Orphaned Land - "All Is One" (CD)
"All Is One" track listing:
1. All Is One
2. The Simple Man
4. Let The Truce Be Known
5. Through Fire And Water
9. Ya Benaye
10. Our Own Messiah
Reviewed by CROMCarl on July 22, 2013
“All is One” is simply another shining moment in the ascending pyramid of jaw dropping artistry from Orphaned Land, one that has no end to its perfection. Symphonic, progressive, Asiatic/Middle Eastern flare…whatever you wish to call this Israeli act – is stunning. It seems that each album since 1994’s “Sahara” debut, I can write the same review about defining moments. However, witnessing a defining moment of a band’s career - whether it be one shot out of many or with each successive release - can be a pretty exciting thing for a fan. “All For One” is a waft of incalescence straight off the Dead Sea reaching mind-boggling allure…an auditory hallucination like no drug on earth.
It takes a split second for the Hora inducing clap of the title track to grab your attention before the angelic chorus takes you on a magic carpet ride thorough expertly woven sounds of the Chumbash, Bouzouki, and Oud . Given world events, we are all too easily dismayed by the term “middle eastern,” with preconceived notions of extreme religious beliefs and terrorism, however right or wrong. There is such beauty captured in the music of the region that it begs to be gilded into the one genre of music that mashes with all genres of music: metal. Bands like Myrath and Orphaned Land go above and beyond to draw in homeland influences to perfectly enhance this exquisite form of progressive metal.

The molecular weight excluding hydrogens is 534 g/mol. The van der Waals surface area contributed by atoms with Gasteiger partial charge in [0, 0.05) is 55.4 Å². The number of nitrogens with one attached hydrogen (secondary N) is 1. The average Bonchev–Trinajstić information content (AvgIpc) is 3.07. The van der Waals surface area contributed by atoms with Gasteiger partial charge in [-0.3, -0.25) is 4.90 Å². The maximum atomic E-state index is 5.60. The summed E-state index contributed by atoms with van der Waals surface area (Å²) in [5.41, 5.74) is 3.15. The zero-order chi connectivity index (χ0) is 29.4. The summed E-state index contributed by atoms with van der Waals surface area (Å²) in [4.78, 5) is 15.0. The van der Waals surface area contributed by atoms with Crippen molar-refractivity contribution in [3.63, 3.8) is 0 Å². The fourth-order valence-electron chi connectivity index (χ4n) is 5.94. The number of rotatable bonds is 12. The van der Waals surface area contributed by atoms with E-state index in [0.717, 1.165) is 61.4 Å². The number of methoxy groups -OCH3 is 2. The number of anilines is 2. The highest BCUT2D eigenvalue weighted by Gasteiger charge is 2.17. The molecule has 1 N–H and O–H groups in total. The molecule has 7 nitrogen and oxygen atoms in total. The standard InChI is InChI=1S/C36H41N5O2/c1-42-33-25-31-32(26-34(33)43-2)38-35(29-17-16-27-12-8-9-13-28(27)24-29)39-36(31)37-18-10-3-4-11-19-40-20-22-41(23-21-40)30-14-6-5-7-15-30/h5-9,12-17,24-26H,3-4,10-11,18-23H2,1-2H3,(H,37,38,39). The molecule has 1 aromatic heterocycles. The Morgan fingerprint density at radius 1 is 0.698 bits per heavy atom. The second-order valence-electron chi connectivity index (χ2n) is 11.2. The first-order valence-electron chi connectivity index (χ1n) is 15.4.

Aside from a very slight drag on the second half of the album (it rains in the desert every once in a while), it is a chore to pick the best song when faced with the title track, the shore lapping wave rhythm of the riffs of “A Simple Man,” the “cymbalic” temple smashing of “Let the Truce Be Known,” “Shama’im,” which nearly does invoke the Hebrew Ahavat Shamayim dance, or the intriguing and human unifying lyrics of “Our Own Messiah” (“Can’t we see that all we are is one? We are the messiah, we need my son” – which captures the idea of the cover art and melding of the major religious symbols). There too many awe inspiring moments to choose just one. The sound is pristine.
Enough cannot be said about the level of musicianship and execution by the multi-talented quintet. Between Chen Balbus and Yossi Sassi alone, there is more musical wizardry on display than most full orchestras. Kobi Farhi’s smooth and fluent delivery connects it all and breathes life. There are so many concurrent parts all moving “as one” with a perfect flow, a harmonious union of personal styles in every crevice of the album.
I don't know if it is the searing heat calling me to a desert with a symphonic wall of sand or the mesmerizing level of perfection tucked into each and every nuance, but Orphaned Land is NO mirage. I’m thankful just to have been around to hear this masterpiece. There is a new standard for progressive bands…you’ve all been served.
Highs: Stunning perfection drawing regional influences to make one of the most stunning releases ever.
Lows: Outside of a slight drag on the second half...absolutely nothing.
Bottom line: Jesus who? Orphaned Land has walked on water and raised the dead!
Get more info including news, reviews, interviews, links, etc. on our Orphaned Land band page.